Former secretary to the Government of India Bhaskar Ghose’s latest book comes at a time when there is increasing public anger against politicians and bureaucrats for being corrupt and insensitive. As such, the title of the book and the tagline promised to shed some light on the burning question about the relevance of an IAS officer in today’s India, where inequalities and social unrest are growing faster than the economy.
However, Ghose’s book would largely disappoint readers on that specific count. For the most part, it is a compilation of Ghose’s experiences as an IAS officer between the mid-1960s and the mid-1990s. But, as a memoir, it is a lucidly written account that gives a sneak peek into the world of a typical IAS officer.
Ghose bares his heart by sharing his fears and mistakes as an IAS officer. The book is full of interesting incidents and anecdotes. For instance, his hilarious findings when Ghose was asked to check how the Censor Board of India went about deciding which scenes were to be deleted from a movie; or the time when he was the district magistrate of Cooch Behar and thousands of people, protesting the non-availability of food grains, were literally about to kill him!
However, it has been a decade since he retired and many of Ghose’s assertions about the service, per se, may not hold true any more since the nature of Indian bureaucracy has changed over the years. For example, Ghose asserts that the sense of camaraderie between IAS officers of the same state cadre is one of the main aspects that distinguish the service. But it is an open secret today that a huge number of bureaucrats, in any given state, are more aligned to different political bosses than to their state cadre. As the years have rolled by, a senior officer helping out a junior IAS, just because they belong to the same cadre, is more of an exception than the rule.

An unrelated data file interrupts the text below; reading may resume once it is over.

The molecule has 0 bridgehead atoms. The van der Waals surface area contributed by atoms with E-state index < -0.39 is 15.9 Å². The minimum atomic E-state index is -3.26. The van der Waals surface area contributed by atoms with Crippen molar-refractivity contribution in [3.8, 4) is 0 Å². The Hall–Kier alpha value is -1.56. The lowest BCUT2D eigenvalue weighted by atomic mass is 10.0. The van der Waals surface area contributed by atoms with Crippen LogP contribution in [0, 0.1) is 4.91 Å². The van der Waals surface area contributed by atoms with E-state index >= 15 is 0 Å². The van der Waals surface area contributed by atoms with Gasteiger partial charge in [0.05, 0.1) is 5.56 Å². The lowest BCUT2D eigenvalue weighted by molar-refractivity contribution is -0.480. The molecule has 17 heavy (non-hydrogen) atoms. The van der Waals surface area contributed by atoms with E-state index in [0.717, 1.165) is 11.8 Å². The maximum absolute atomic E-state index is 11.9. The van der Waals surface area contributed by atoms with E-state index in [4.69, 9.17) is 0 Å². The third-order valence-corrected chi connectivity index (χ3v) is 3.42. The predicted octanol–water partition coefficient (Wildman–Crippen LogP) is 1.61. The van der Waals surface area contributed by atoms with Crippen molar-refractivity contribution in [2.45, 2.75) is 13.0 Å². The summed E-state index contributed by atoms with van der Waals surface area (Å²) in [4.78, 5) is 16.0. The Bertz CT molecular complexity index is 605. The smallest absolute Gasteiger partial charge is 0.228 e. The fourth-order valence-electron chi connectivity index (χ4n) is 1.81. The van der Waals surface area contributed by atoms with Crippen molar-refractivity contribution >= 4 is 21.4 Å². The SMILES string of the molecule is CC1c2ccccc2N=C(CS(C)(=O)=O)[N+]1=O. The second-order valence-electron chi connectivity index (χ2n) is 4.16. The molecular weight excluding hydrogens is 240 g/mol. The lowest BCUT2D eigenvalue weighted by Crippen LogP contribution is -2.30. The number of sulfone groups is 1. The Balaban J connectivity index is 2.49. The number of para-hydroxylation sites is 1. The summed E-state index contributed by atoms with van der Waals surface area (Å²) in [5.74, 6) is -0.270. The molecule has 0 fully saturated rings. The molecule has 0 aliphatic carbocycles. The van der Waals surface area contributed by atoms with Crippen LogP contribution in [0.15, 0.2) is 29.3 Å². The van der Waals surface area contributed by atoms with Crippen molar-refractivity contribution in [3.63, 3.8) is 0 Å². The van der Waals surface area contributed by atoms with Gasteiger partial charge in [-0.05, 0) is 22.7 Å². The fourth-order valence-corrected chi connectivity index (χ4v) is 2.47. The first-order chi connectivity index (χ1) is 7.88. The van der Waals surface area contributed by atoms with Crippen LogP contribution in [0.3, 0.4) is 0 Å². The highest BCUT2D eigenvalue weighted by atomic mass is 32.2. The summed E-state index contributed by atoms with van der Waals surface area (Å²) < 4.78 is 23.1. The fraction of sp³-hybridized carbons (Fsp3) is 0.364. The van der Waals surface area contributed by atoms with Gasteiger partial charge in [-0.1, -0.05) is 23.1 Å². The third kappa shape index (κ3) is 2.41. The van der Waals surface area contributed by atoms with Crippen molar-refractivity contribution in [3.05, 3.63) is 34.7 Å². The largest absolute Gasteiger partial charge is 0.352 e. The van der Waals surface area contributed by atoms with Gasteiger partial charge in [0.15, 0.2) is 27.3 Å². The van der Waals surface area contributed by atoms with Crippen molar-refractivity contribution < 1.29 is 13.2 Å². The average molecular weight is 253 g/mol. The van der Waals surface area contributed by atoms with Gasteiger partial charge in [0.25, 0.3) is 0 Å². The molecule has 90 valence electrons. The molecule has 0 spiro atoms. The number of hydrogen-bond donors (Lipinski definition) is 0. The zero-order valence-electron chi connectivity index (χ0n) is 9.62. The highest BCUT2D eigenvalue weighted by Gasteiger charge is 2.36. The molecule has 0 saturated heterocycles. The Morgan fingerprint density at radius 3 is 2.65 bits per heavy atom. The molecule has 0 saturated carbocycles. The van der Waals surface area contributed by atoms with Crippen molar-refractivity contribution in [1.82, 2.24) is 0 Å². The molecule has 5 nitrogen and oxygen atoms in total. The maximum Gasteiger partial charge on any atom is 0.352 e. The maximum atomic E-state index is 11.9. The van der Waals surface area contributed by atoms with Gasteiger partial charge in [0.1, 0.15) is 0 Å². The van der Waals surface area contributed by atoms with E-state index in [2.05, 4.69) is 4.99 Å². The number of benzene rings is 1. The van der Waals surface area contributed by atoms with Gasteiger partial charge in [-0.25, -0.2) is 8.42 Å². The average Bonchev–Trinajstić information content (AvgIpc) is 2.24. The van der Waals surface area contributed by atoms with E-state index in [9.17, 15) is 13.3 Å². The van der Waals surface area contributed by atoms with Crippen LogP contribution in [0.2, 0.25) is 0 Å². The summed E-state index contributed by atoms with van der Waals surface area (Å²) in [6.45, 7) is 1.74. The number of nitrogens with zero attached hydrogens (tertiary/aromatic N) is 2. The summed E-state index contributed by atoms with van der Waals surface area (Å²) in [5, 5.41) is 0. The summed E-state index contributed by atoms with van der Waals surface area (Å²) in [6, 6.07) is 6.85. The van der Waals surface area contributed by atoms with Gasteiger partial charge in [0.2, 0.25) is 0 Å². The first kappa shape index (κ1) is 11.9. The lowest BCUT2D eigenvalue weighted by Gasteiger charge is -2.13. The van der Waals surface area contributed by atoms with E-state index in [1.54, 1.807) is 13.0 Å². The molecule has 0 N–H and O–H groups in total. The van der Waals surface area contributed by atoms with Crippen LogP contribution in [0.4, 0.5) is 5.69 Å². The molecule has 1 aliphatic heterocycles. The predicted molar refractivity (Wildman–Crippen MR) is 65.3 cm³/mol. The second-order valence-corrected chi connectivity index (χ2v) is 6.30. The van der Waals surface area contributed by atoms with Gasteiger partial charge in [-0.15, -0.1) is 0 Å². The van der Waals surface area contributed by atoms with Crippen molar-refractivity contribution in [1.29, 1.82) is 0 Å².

In fact, Ghose’s experiences show the precipitous fall in adherence to such noble conventions in modern day IAS.
A significant amount of space has been devoted to explaining how the IAS is different from the ICS (Indian Civil Service). But references to ICS appear almost anachronistic and serve little purpose in analysing the current problems afflicting the IAS.